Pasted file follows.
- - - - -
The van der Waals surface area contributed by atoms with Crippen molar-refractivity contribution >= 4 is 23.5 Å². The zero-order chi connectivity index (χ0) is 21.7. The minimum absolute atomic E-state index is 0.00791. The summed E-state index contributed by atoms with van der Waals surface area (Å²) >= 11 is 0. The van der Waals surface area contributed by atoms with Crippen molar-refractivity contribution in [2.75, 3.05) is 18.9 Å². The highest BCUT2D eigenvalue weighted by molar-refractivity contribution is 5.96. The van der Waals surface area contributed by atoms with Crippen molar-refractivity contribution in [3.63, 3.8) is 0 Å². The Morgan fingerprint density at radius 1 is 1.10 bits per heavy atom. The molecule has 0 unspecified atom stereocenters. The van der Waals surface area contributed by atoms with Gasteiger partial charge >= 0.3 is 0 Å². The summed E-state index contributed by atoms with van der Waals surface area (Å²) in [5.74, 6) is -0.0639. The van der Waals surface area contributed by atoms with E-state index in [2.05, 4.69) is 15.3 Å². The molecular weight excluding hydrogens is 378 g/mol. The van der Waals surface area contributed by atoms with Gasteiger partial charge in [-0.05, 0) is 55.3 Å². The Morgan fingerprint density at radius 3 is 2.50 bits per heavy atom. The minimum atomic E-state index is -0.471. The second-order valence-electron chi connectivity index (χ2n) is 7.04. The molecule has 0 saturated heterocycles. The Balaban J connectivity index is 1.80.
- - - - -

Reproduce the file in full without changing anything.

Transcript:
The van der Waals surface area contributed by atoms with Crippen molar-refractivity contribution >= 4 is 23.5 Å². The zero-order chi connectivity index (χ0) is 21.7. The minimum absolute atomic E-state index is 0.00791. The summed E-state index contributed by atoms with van der Waals surface area (Å²) >= 11 is 0. The van der Waals surface area contributed by atoms with Crippen molar-refractivity contribution in [2.75, 3.05) is 18.9 Å². The highest BCUT2D eigenvalue weighted by molar-refractivity contribution is 5.96. The van der Waals surface area contributed by atoms with Crippen molar-refractivity contribution in [3.63, 3.8) is 0 Å². The Morgan fingerprint density at radius 1 is 1.10 bits per heavy atom. The molecule has 0 unspecified atom stereocenters. The van der Waals surface area contributed by atoms with Gasteiger partial charge >= 0.3 is 0 Å². The summed E-state index contributed by atoms with van der Waals surface area (Å²) in [5.74, 6) is -0.0639. The van der Waals surface area contributed by atoms with E-state index in [2.05, 4.69) is 15.3 Å². The molecular weight excluding hydrogens is 378 g/mol. The van der Waals surface area contributed by atoms with Gasteiger partial charge in [-0.05, 0) is 55.3 Å². The Morgan fingerprint density at radius 3 is 2.50 bits per heavy atom. The minimum atomic E-state index is -0.471. The second-order valence-electron chi connectivity index (χ2n) is 7.04. The molecule has 0 saturated heterocycles. The Balaban J connectivity index is 1.80.